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LINGUIST List 22.4511

Fri Nov 11 2011

Confs: Philosophy of Lang, Semantics/France

Editor for this issue: Amy Brunett <brunettlinguistlist.org>

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        1.     Alexandra Arapinis , Acts and Propositional Content

Message 1: Acts and Propositional Content
Date: 10-Nov-2011
From: Alexandra Arapinis <alexandra.arapinismalix.univ-paris1.fr>
Subject: Acts and Propositional Content
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Acts and Propositional Content

Date: 26-Nov-2011 - 26-Nov-2011
Location: Paris, France
Contact: Alexandra Arapinis
Contact Email: < click here to access email >
Meeting URL: http://semantics.univ-paris1.fr/index.php/visiteur/activite/afficher/activite/146

Linguistic Field(s): Philosophy of Language; Semantics

Meeting Description:


Friederike Moltmann
'The Action-Product Distinction for Transitive Intensional Verbs'

In 1912, Twardowksi introduced a distinction between 'actions' and 'products': actions (and states) are for example a 'thinking', a 'requesting', and a 'state of believing', whereas products include a 'thought', a 'request' and a 'belief'. The two sorts of entities are distinguished in a number of ways: most importantly only products have truth or more generally satisfaction conditions and enter similarity relations according to a shared content. In this talk I explore the way the distinction between actions and products manifests itself with transitive intensional verbs, such as 'need', 'desire', 'see', and 'buy'. I argue that the complement of transitive intensional verbs serves not to characterize a constituent of a cognitive content, but rather the satisfier (truthmaker) of the product of the action or state the verb describes. Moreover in general it is possible satisfiers that constitute shared contents of transitive intensional verbs.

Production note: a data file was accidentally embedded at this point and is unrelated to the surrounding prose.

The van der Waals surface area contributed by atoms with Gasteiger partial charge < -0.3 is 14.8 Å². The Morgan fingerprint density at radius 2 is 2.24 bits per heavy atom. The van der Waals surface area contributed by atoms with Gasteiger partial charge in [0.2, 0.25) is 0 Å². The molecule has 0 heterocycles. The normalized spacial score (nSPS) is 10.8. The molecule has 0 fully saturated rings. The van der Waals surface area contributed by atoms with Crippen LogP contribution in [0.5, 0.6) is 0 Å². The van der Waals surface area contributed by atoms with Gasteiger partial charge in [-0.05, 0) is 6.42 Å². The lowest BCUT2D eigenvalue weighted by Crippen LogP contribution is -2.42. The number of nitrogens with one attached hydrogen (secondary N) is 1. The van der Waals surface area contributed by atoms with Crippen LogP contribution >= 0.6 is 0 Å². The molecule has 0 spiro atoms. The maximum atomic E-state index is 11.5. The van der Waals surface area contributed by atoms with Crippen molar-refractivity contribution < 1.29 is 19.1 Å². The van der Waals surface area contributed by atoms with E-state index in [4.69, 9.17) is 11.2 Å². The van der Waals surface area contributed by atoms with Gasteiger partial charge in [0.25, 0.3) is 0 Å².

Kevin Mulligan
'Acceptance, Affirmation, Agreement, Acknowledgment, Assertion, Belief, Certainty, Conviction, Denial, Judgment, Refusal, and Rejection'

Do our doxastic and intellectual states, activities and acts come in polarly opposed kinds, positive and negative ? I argue that this is, with one exception, the case. I rely on an account of the category of attitudes put forward by the earliest phenomenologists rather than the promiscuous and sloppy category of attitudes popular within analytic philosophy.

Maria van der Schaar
'Wooden Horses and False Friends; a Classification for Non-Attributive Terms'

The paper uses the method of linguistic phenomenology to explain how mere belief can be elucidated as botched knowing. First, three kinds of non-attributive terms are distinguished, modifying, privative and restorative terms. It is shown what the logical properties are of terms like 'fake', 'mere' and 'real', words that etiolate the meaning of the terms to which they belong, and in what way Partee (2010), in which it is asserted that these terms behave like ordinary terms, can be rebutted.

Mark Textor
'Reinach on Rejection and Negation'

The Rejective View of Negation holds that sentential negation is to be explained on the basis of a prior understanding of the linguistic act or mental act of rejecting (denying). This act is supposed to be 'on all fours' with assertion (judgement). In this talk I will develop and defend Reinach's objections against the assumption of an act of rejection.

HPST, 13 rue du Four, 75006 Paris
Grand Salle


Kevin Mulligan (Université de Genève)
''Acceptance, Affirmation, Agreement, Acknowledgment, Assertion, Belief, Certainty, Conviction, Denial, Judgment, Refusal, and Rejection''

Coffee break

Mark Textor (King's College London)
''Reinach on Rejection and Negation''

Lunch break

Friederike Moltmann (IHPST - CNRS/Paris 1/ENS)
''The Action-Product Distinction for Transitive Intensional Verbs''

Coffee break

Maria van der Schaar (Leiden University)
''Wooden Horses and False Friends; a Classification for Non-Attributive Terms''

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